The correlation between the TRS and RS-14 was examined in relation to concurrent validity. Difference in the mean TRS score between workers and psychiatric outpatients and the correlation of the TRS with other measures, such as depressive symptoms, anxiety, and social support, were examined to assess construct validity. Multivariate regression analysis was used to examine the relation of the RS-14 and TRS with depressive symptoms and anxiety adjusted for age and sex. In addition, correlation of the RS-14 with other measures was also examined to assess its validity. All statistical analyses used two-tailed tests and P-values less than 0.05 were considered to indicate significant differences. All data analyses were performed using the statistical software package spss, version 19.0J for Windows (spss Japan Inc., Tokyo, Japan) and amos 18.0 (Chicago, IL, USA).
Of the 807 workers approached, 523 (64.8%) agreed to participate in the study. The 284 workers who did not participate did not differ significantly from the participants in terms of age or sex. Demographic characteristics are shown in Table 1.
Mean score for each item on the TRS is shown in Table 2. The overall Cronbach's alpha coefficient of the scale was 0.82. Of the 239 retests issued, 151 (63.2%) responses were received. The test–retest correlation coefficient of the scale was 0.84.
Table 2. Mean score and standard deviation of each item of the Tachikawa Resilience Scale
| 1. Even during hardships, I think I will be able to manage.||5.2 (1.2)|
| 2. I accept things as they are when there are no alternatives.||5.2 (1.2)|
| 3. I am good at changing my way of thinking.||4.0 (1.5)|
| 4. During hardships, I think things could be even worse so I should feel lucky.||4.3 (1.4)|
| 5. Even if I am angry with someone who caused serious problems for me, my anger does not last long.||4.2 (1.5)|
| 6. Even during hardships, I can maintain a normal state of mind.||4.3 (1.6)|
| 7. I try not to worry about what is beyond my capabilities.||4.2 (1.5)|
| 8. Even during hardships, I can appreciate the situation to some extent.||3.8 (1.5)|
| 9. I know several ways to cope with stress that are effective for me.||4.7 (1.4)|
|10. Even though there are many things I cannot achieve, I think it is important for me to do my best in the things I can manage.||5.2 (1.3)|
Confirmatory factor analyses showed that the goodness-of-fit indices for the unidimensional model were sufficient (RMSEA = 0.063, GFI = 0.96, AGFI = 0.94, CFI = 0.94). Standardized coefficients (factor loadings) of the items were all > 0.44, except that of item 10, which was 0.35.
Mean score and concurrent and construct validity are shown in Table 3. The scales were highly correlated, were negatively correlated with depressive symptoms, and were positively correlated with social support. On multivariate regression analysis, the RS-14 and TRS showed a negative relation with the CES-D. Regression coefficients (beta weights) of the two scales were roughly equivalent (Table 4).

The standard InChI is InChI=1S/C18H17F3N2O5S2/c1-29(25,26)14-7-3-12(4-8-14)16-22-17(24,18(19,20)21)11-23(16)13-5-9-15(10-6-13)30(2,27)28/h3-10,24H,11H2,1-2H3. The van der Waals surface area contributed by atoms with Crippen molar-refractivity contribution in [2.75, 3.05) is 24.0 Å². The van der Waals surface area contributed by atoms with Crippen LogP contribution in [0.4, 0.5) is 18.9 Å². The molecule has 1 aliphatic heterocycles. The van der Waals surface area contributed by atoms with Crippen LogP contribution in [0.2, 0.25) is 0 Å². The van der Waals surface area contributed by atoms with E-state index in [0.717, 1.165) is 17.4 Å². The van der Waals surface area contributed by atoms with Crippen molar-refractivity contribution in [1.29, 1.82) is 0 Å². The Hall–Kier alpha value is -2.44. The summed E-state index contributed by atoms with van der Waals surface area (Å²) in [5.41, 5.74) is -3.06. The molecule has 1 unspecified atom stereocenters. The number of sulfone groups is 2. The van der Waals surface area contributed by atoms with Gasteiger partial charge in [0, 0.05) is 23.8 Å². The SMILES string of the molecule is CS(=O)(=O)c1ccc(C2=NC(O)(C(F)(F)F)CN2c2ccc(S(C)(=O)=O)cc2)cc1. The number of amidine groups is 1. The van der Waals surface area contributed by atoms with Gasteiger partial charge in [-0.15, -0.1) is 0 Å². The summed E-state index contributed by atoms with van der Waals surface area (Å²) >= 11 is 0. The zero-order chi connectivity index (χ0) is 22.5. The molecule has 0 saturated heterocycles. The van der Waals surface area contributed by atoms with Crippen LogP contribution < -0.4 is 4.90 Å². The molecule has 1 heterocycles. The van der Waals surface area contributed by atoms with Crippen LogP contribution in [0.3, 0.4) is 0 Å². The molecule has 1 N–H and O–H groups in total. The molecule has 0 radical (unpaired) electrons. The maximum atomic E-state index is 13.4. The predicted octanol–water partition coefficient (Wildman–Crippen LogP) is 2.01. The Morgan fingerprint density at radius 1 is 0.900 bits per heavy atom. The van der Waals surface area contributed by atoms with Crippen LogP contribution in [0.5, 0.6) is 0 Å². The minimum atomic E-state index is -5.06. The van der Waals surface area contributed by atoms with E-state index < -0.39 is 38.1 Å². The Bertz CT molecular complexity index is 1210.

Table 3. Correlations between RS-14, TRS and other measures in company workers
|RS-14||63.4 (11.0)|| || ||0.69||<0.01|
|TRS||45.1 (8.5)||0.69||<0.01|| || |
|SSQ|| || || || || |
Table 4. Results of multivariate regression analysis adjusted for age and sex
|RS-14||−0.21 (−0.28, −0.15)||−0.24 (−0.38, −0.09)||−0.21 (−0.37, −0.06)||−0.07 (−0.08, 0.22)|
|TRS||−0.27 (−0.35, −0.18)||−0.54 (−0.77, −0.32)||−0.41 (−0.66, −0.16)||−0.88 (−1.12, −0.65)|
Of the 270 psychiatric outpatients approached, 140 (51.9%) agreed to participate in this study. The 130 outpatients who did not participate did not differ significantly from the participants in terms of age or sex. Demographic characteristics are shown in Table 1.
From the 140 respondents, 107 (76.4%) had mood disorder and 33 (23.6%) had neurotic, stress-related, or somatoform disorder. In detail, 27 had bipolar affective disorder (F31), 72 had depressive episode (F32), eight had persistent mood disorder (F34), one had phobic anxiety disorder (F40), five had other anxiety disorder (F41), one had obsessive–compulsive disorder (F42), 13 had reaction to severe stress and adjustment disorders (F43), one had dissociative disorder (F44), four had somatoform disorders (F45), and eight had other neurotic disorders (F48).
Mean score and concurrent validity of the TRS and RS-14 are shown in Table 5. Both scales were highly correlated and negatively correlated with depressive symptoms and anxiety, respectively. Mean TRS score was significantly lower in psychiatric outpatients than in company workers (P < 0.01). On multivariate regression, the RS-14 and TRS both showed a negative relation with the BDI-II and STAI state and trait measures. In general, the regression coefficient of the TRS was higher than that of the RS-14 (Table 4). Regarding the relation of RS-14 with trait anxiety, correlation coefficients between the following three items of the RS-14 and trait anxiety were smaller than −0.40, namely, ‘I have self-discipline’ (−0.31), ‘In an emergency, I'm someone people can generally rely on’ (−0.33), and ‘I am determined’ (−0.39).
Table 5. Correlations between RS-14, TRS and other measures in psychiatric outpatients
|RS-14||53.6 (17.8)|| || ||0.68||<0.01|
|TRS||38.4 (11.1)||0.68||<0.01|| || |
|STAI|| || || || || |
The results demonstrated that the TRS has a high degree of internal consistency, test–retest reliability, and concurrent and construct validity in both company workers and psychiatric outpatients. In addition, the mean TRS score was significantly higher for workers than for psychiatric outpatients. These results are consistent with the concept of resilience. The reliability and validity of the TRS were at least equivalent to that of the RS-14 in the Japanese.